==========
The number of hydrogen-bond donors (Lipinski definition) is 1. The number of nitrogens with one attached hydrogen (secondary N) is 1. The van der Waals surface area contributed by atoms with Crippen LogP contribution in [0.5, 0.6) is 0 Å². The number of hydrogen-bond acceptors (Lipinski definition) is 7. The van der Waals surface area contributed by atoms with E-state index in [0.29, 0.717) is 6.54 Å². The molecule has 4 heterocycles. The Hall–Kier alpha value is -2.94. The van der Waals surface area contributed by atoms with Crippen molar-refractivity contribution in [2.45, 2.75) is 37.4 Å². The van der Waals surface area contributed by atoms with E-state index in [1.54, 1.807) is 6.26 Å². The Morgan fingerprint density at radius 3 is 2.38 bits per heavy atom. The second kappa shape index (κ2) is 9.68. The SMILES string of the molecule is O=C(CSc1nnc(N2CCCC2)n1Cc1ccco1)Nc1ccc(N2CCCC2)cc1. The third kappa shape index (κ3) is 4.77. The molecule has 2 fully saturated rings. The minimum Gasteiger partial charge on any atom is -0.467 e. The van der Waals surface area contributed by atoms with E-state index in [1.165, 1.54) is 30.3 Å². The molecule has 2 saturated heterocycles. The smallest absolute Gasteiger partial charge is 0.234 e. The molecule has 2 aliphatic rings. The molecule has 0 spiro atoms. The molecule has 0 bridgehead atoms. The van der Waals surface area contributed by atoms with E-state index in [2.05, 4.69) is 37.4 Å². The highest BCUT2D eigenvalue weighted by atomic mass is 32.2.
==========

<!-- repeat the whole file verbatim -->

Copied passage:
The number of hydrogen-bond donors (Lipinski definition) is 1. The number of nitrogens with one attached hydrogen (secondary N) is 1. The van der Waals surface area contributed by atoms with Crippen LogP contribution in [0.5, 0.6) is 0 Å². The number of hydrogen-bond acceptors (Lipinski definition) is 7. The van der Waals surface area contributed by atoms with E-state index in [0.29, 0.717) is 6.54 Å². The molecule has 4 heterocycles. The Hall–Kier alpha value is -2.94. The van der Waals surface area contributed by atoms with Crippen molar-refractivity contribution in [2.45, 2.75) is 37.4 Å². The van der Waals surface area contributed by atoms with E-state index in [1.54, 1.807) is 6.26 Å². The Morgan fingerprint density at radius 3 is 2.38 bits per heavy atom. The second kappa shape index (κ2) is 9.68. The SMILES string of the molecule is O=C(CSc1nnc(N2CCCC2)n1Cc1ccco1)Nc1ccc(N2CCCC2)cc1. The third kappa shape index (κ3) is 4.77. The molecule has 2 fully saturated rings. The minimum Gasteiger partial charge on any atom is -0.467 e. The van der Waals surface area contributed by atoms with E-state index in [1.165, 1.54) is 30.3 Å². The molecule has 2 saturated heterocycles. The smallest absolute Gasteiger partial charge is 0.234 e. The molecule has 2 aliphatic rings. The molecule has 0 spiro atoms. The molecule has 0 bridgehead atoms. The van der Waals surface area contributed by atoms with E-state index in [2.05, 4.69) is 37.4 Å². The highest BCUT2D eigenvalue weighted by atomic mass is 32.2.